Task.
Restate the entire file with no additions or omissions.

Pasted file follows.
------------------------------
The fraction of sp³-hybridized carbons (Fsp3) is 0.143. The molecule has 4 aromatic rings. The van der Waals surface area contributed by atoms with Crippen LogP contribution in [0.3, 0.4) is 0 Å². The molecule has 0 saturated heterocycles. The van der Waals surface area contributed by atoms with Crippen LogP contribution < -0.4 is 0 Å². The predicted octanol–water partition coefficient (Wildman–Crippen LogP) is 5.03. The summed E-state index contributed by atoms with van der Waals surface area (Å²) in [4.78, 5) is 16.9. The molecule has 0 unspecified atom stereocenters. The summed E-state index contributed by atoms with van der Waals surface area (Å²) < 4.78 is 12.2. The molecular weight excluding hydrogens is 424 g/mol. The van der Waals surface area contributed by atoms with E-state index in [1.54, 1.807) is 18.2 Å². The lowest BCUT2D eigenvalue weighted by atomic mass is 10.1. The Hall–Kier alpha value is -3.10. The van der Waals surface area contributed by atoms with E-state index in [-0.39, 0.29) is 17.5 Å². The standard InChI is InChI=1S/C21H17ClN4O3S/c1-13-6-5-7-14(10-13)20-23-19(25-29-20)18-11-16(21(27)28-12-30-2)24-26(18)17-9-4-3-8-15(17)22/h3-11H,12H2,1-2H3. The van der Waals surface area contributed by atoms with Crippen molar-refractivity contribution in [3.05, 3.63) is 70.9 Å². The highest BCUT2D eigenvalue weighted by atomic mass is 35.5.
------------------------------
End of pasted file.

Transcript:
The fraction of sp³-hybridized carbons (Fsp3) is 0.143. The molecule has 4 aromatic rings. The van der Waals surface area contributed by atoms with Crippen LogP contribution in [0.3, 0.4) is 0 Å². The molecule has 0 saturated heterocycles. The van der Waals surface area contributed by atoms with Crippen LogP contribution < -0.4 is 0 Å². The predicted octanol–water partition coefficient (Wildman–Crippen LogP) is 5.03. The summed E-state index contributed by atoms with van der Waals surface area (Å²) in [4.78, 5) is 16.9. The molecule has 0 unspecified atom stereocenters. The summed E-state index contributed by atoms with van der Waals surface area (Å²) < 4.78 is 12.2. The molecular weight excluding hydrogens is 424 g/mol. The van der Waals surface area contributed by atoms with E-state index in [1.54, 1.807) is 18.2 Å². The lowest BCUT2D eigenvalue weighted by atomic mass is 10.1. The Hall–Kier alpha value is -3.10. The van der Waals surface area contributed by atoms with E-state index in [-0.39, 0.29) is 17.5 Å². The standard InChI is InChI=1S/C21H17ClN4O3S/c1-13-6-5-7-14(10-13)20-23-19(25-29-20)18-11-16(21(27)28-12-30-2)24-26(18)17-9-4-3-8-15(17)22/h3-11H,12H2,1-2H3. The van der Waals surface area contributed by atoms with Crippen molar-refractivity contribution in [3.05, 3.63) is 70.9 Å². The highest BCUT2D eigenvalue weighted by atomic mass is 35.5.